Here are the week’s top nonprofit stories reported elsewhere:
* A lawsuit brought by the Robertson family, A&P grocery store heirs, contends Princeton University ignored donor intent in using the proceeds of a $35 million gift that has now grown to $650 million, the Wall Street Journal reported Feb. 7; the school acknowledges mistakes, but says it has been faithful to the donors’ original intent.
* The Canadian branch of the Salvation Army has sued Ming Wa, a former accountant for the charity, for allegedly conducting a phony-invoice operation that defrauded the group of more than $2.3 million, the Globe and Mail reported Jan. 31.
* Barry Munitz, president of the J. Paul Getty Trust, has resigned amid an investigation by the California Attorney General’s office into allegations he misused trust money; he is required to repay $250,000 to the trust and will be denied a severance package, the New York Times reported Feb. 10.
* Dr. Tachi Yamada, head of research and development for drug-maker GlaxoSmithKline, will become executive director of the global health program of the Bill and Melinda Gates Foundation beginning in June, Forbes reported Feb. 7.
* Michael Pack, the top television executive at the Corporation for Public Broadcasting and a conservative Republican, resigned after the corporation’s new president forced him to choose between renewing his employment contract or exercising an option giving him $500,000 to produce a documentary, the New York Times reported Feb. 9.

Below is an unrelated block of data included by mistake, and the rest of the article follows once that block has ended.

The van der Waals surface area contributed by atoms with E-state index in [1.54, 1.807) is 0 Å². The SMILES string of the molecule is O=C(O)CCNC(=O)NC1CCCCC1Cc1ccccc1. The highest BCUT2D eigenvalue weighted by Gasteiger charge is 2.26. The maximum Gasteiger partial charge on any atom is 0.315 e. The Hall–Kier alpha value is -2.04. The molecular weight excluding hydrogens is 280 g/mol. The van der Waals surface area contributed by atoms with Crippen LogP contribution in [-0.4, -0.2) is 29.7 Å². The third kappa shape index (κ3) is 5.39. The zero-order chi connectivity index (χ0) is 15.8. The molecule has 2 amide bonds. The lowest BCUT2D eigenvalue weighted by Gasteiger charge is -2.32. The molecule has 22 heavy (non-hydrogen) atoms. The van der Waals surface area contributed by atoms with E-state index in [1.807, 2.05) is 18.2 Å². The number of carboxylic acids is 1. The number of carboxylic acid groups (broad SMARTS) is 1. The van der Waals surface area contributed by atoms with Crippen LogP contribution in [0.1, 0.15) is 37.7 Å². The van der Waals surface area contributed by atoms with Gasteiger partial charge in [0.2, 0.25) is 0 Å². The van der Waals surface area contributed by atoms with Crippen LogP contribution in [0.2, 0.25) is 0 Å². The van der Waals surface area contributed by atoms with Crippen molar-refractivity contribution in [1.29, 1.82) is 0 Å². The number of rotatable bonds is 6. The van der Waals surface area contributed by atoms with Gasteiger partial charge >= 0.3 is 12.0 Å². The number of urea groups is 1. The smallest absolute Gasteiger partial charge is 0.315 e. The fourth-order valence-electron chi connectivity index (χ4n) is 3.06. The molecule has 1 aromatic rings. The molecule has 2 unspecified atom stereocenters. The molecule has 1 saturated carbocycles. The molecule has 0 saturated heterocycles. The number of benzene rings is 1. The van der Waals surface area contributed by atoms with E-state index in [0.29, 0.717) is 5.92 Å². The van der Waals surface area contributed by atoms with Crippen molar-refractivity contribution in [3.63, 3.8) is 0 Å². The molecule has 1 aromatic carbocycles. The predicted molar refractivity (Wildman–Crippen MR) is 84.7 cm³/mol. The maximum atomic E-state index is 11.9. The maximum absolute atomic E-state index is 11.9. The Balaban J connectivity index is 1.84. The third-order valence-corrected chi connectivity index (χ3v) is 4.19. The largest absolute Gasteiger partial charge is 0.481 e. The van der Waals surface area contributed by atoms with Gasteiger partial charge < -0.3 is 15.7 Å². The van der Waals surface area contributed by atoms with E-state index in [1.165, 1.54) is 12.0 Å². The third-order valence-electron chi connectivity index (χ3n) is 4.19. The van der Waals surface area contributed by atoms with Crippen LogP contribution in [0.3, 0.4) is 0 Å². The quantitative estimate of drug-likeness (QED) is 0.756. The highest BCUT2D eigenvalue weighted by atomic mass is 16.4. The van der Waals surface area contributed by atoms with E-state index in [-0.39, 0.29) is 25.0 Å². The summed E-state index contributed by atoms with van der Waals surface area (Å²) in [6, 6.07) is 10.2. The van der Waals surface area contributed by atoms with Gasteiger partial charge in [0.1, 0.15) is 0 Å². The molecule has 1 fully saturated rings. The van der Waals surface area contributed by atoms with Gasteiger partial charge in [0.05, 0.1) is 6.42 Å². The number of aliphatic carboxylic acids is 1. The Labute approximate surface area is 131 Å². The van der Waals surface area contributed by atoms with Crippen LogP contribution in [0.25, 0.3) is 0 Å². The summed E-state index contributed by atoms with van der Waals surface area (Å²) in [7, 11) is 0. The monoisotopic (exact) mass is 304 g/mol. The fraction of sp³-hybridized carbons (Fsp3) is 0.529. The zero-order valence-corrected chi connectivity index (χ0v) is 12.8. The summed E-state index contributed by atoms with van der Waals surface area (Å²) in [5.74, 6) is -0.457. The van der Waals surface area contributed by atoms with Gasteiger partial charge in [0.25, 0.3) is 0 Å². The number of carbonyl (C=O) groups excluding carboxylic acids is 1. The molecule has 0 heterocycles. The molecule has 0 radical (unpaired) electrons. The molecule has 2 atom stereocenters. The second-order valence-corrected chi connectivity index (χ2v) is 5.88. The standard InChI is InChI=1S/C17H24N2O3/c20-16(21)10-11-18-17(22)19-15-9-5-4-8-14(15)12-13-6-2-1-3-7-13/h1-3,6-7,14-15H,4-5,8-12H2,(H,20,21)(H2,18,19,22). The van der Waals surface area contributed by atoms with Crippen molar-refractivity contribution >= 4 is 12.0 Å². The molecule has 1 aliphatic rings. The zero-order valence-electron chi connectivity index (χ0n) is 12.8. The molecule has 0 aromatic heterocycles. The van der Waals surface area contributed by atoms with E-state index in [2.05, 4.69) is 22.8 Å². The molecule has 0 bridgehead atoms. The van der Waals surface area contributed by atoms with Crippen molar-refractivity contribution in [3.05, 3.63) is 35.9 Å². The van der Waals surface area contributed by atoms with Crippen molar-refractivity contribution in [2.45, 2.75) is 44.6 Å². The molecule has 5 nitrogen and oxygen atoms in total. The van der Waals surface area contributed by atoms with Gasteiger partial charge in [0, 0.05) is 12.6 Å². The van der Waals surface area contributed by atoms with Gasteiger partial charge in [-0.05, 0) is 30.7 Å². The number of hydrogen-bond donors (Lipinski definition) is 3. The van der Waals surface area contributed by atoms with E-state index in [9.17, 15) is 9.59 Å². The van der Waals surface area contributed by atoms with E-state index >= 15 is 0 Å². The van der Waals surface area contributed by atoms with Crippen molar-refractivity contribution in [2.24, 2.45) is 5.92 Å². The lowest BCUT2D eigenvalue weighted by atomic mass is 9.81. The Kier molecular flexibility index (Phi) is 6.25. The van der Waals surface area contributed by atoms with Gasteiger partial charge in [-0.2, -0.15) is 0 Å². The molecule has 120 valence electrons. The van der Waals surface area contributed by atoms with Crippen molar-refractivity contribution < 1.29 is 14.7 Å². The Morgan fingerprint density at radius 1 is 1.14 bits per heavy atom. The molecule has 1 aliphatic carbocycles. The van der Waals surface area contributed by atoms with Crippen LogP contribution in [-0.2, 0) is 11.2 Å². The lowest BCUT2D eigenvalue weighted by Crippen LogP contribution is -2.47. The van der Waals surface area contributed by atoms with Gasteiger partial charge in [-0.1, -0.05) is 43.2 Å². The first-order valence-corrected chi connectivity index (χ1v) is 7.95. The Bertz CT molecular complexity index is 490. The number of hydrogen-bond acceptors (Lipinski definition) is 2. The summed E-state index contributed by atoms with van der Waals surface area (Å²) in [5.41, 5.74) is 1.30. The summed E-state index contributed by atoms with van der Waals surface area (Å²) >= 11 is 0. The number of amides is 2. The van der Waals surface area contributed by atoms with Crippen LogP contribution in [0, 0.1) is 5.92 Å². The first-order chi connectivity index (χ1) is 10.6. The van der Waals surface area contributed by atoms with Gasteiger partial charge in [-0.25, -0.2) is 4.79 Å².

* Charity poker events, which raise money for nonprofits and are illegal in many states, are proving so successful at raising funds that some states are working to legalize the practice, while opponents are questioning whether gambling for charity is appropriate, the New York Times reported Feb. 6.
* In an effort to boost charitable giving, Rick Santorum, a member of the Senate Finance Committee, said his top priority is inserting into the pending tax reconciliation bill a provision that would permit tax-free distributions from IRAs for charitable causes, Tax Analysts reported Feb. 8.
* New research by the Charities Aid Foundation, based in London, says Gift Aid, a government policy allowing charities to reclaim the taxes paid on qualified donations by individuals, is now the most popular method of charitable giving in the U.K., U.K. Fundraising reported Jan. 31.
* Tian Di, director of the managing committee of the Children’s Foundation of China, is calling for lower taxes on donations, noting the average donation made by the Chinese population over the last decade was .21 U.S. dollars and only 1 percent of the country’s businesses donate to charity, China View reported Feb. 7.